PE: Graphite One’s stock spiked on Friday on very heavy volume. Was that due to the Tesla and Syrah Resources news?

AH: We believe our stock price has moved higher because investors are gaining greater comfort on the underpinnings of the Graphite market. The Tesla news certainly helped refocus attention on the Graphite space, but we don’t believe the significance of the Syrah off-take news is necessary in the market yet. In addition to the Tesla news, our meetings at PDAC were an eye-opener for us. Interest in our company is exploding. Yes, our stock price has moved up nicely, but our market cap is up by only about $7 million. Our stock price remains 50% below it’s 2012 high. Given that we believe we have a blockbuster project with a NPV that could reach well into the hundreds of millions, we still believe our company’s valuation is attractive.

PE: Companies frequently claim that the mining jurisdiction they are in is one of the best, how does Alaska rank?

AH: Like most companies, we are biased in liking our own jurisdiction, but we are not alone. The latest version of the Fraser Institute Survey of Mining Companies, 2013 ranked Alaska #1 in a key category, “Mineral Potential.” In order to find minerals, it’s best to go where they’re most abundant. Increasingly, (remaining) mineral abundance is found in places one would hesitate to do business in, places like Papua New Guinea, Indonesia and the Democratic Republic of Congo, also scoring relatively high on the list of Mineral Potential.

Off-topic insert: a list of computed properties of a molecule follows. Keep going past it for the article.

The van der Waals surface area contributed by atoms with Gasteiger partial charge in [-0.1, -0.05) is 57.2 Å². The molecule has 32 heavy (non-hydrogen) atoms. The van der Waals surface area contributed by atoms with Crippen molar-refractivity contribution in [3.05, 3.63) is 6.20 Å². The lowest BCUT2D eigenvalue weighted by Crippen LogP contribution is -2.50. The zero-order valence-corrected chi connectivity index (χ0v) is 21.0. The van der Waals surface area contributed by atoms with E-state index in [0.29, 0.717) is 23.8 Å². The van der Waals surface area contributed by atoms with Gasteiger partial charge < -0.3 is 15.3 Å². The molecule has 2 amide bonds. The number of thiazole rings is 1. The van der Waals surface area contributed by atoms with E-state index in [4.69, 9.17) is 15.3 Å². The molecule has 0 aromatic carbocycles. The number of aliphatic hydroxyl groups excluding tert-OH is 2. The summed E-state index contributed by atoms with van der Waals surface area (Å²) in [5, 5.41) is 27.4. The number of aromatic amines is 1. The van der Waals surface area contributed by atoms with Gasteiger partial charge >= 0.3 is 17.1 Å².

PE: It seems like interesting times for the Graphite sector and for Graphite One. Thank you for your time. Any concluding thoughts?

AH: I agree there’s a lot going on in the Graphite sector. As I mentioned, interest in our company is currently high. If Credit Suisse is correct in their assessment of the Syrah Resources situation, large, high-quality projects like ours could attract strategic and financial players sooner than we imagined just a few weeks ago. Make no mistake, we are still 3-4 years from production, but so is Syrah. We look forward to updating the market on our progress in coming months. Thank you Peter for your interest in Graphite One.

Article written by Peter Epstein, Guest Contributor to